Moreover, it is disadvantageous that the half shells on which the ends of the fence rails or the like rest, are made of metal because such metal half shells have sharp edges which could cause injuries.
Yet another disadvantage of the prior art structure is seen in that it is not suitable for use in connection with all types of supports. For example, the prior art structure cannot be used in connection with a solid wooden upright post, nor can it be used as a so-called catch post. The prior art structure is also not suitable for use in connection with tower structures or walls of wood between which the obstacles are arranged.
In view of the above it is the aim of the invention to achieve the following objects singly or in combination:
to provide a fence support structure which makes it possible to precisely adjust the elevational position of the supporting members without effort regardless of the type of upright post that is employed for supporting the obstacle rails or the like;
to construct the support structure in such a manner that the adjustment mechanism is safe in its function and robust in its structure;
to make sure that the entire support structure will not rattle in response to shocks or vibrations;
to construct the support structure in such a manner that it may be assembled to wooden upright posts even if the latter have been used before; and
to make sure that the obstacle holding means or support members are automatically arrested under all operating conditions and independent of a slanting position of the support member or bracket relative to the upright post.
According to the invention each upright post is equipped on its side facing the obstacle, such as rails or the like, with a continuous, rail type sectional component which forms a sectional first guide means. An obstacle holding means or several of such obstacle holding means including support shells for the rails or fence components are guided by second guide means along the rail type first guide means for up and down movement along the first guide means in a manner so that the holding means cannot be removed from the post except in the longitudinal direction. In other words, the holding means are normally undetachable in the horizontal direction and can be detached only intentionally by an operator in the vertical direction of the upright post. The rail type first guide means preferably has a symmetrical shape relative to a central longitudinal axis and is equipped with a row of holes for receiving an arresting bolt. The arresting bolt is held in a housing and movable in the direction toward the row of holes under the force of a biasing spring, whereby the respective obstacle holding means may be locked in any desired elevation as determined by the position of the respective hole along the first guide means.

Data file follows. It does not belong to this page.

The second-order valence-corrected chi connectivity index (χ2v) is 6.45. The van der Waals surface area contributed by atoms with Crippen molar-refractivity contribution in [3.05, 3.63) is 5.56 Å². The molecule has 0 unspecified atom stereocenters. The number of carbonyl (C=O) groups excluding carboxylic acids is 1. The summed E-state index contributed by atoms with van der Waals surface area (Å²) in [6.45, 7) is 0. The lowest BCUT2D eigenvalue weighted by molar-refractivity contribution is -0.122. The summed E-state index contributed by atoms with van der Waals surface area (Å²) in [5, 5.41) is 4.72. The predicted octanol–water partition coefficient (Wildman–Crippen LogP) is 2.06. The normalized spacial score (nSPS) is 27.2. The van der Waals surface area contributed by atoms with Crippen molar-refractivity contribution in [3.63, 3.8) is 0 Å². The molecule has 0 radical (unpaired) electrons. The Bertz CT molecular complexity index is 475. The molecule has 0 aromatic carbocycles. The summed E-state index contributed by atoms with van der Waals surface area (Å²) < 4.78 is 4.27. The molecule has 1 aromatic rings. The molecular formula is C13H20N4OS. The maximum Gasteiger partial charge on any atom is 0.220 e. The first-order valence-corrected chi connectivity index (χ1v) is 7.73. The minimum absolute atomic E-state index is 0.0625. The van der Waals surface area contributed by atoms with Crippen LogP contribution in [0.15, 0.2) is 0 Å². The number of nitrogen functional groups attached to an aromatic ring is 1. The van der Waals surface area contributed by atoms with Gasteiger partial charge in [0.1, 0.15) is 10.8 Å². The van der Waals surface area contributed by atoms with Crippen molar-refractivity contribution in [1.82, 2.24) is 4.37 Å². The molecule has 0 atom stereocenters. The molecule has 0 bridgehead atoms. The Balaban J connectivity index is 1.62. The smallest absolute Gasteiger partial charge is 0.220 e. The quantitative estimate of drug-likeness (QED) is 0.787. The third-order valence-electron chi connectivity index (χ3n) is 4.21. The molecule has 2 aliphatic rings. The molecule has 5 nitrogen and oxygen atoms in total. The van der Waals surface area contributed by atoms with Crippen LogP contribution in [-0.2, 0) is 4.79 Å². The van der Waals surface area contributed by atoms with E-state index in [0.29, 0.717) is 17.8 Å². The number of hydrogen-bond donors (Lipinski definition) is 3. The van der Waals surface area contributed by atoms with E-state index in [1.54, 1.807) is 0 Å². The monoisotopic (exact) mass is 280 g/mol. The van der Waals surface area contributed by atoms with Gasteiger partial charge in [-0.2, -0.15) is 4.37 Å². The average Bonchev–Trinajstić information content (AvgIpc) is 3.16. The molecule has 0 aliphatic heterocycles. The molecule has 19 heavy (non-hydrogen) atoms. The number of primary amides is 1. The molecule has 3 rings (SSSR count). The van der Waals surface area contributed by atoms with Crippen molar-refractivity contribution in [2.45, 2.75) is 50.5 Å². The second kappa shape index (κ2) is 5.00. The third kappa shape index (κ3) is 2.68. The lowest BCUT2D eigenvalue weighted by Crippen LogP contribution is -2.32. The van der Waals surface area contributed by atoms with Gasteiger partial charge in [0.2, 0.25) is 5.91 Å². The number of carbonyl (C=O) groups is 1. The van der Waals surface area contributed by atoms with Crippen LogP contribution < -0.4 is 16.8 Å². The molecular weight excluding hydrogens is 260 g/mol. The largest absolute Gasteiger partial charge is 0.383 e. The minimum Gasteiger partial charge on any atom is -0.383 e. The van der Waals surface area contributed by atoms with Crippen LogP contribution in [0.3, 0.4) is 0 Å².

Preferably, the first guide means may be an open sided sectional component or member made of light metal, preferably aluminum which is provided with lateral flanges having holes therein for securing the guide rail to the supporting upright post, for example, by means of screws or the like.
The housing, the top of which forms the support or half shell for the obstacle such as a rail or the like, has a recess in its underside. The arresting bolt and the biasing spring are received in the recess. Due to the arrangement of the row of holes on the side facing toward the obstacle it is possible to attach the present structure to any kind of support, such as an old upright wooden post because the guide rail can merely be screwed to the post.